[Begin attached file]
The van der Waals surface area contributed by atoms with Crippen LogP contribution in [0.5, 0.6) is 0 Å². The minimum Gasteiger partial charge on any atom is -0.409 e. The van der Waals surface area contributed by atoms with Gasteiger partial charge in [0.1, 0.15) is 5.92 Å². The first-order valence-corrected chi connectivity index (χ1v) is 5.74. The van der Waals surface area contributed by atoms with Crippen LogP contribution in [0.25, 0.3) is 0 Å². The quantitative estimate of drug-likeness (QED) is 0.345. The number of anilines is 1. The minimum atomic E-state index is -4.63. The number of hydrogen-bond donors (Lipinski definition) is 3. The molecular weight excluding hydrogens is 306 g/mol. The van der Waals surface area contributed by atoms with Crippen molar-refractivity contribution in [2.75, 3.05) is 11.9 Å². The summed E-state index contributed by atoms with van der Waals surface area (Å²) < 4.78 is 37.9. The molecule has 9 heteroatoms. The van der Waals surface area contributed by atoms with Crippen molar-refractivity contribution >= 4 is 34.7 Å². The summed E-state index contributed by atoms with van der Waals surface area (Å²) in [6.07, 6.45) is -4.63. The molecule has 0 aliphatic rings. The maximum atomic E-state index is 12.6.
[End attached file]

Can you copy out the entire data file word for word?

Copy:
The van der Waals surface area contributed by atoms with Crippen LogP contribution in [0.5, 0.6) is 0 Å². The minimum Gasteiger partial charge on any atom is -0.409 e. The van der Waals surface area contributed by atoms with Gasteiger partial charge in [0.1, 0.15) is 5.92 Å². The first-order valence-corrected chi connectivity index (χ1v) is 5.74. The van der Waals surface area contributed by atoms with Crippen LogP contribution in [0.25, 0.3) is 0 Å². The quantitative estimate of drug-likeness (QED) is 0.345. The number of anilines is 1. The minimum atomic E-state index is -4.63. The number of hydrogen-bond donors (Lipinski definition) is 3. The molecular weight excluding hydrogens is 306 g/mol. The van der Waals surface area contributed by atoms with Crippen molar-refractivity contribution in [2.75, 3.05) is 11.9 Å². The summed E-state index contributed by atoms with van der Waals surface area (Å²) < 4.78 is 37.9. The molecule has 9 heteroatoms. The van der Waals surface area contributed by atoms with Crippen molar-refractivity contribution >= 4 is 34.7 Å². The summed E-state index contributed by atoms with van der Waals surface area (Å²) in [6.07, 6.45) is -4.63. The molecule has 0 aliphatic rings. The maximum atomic E-state index is 12.6.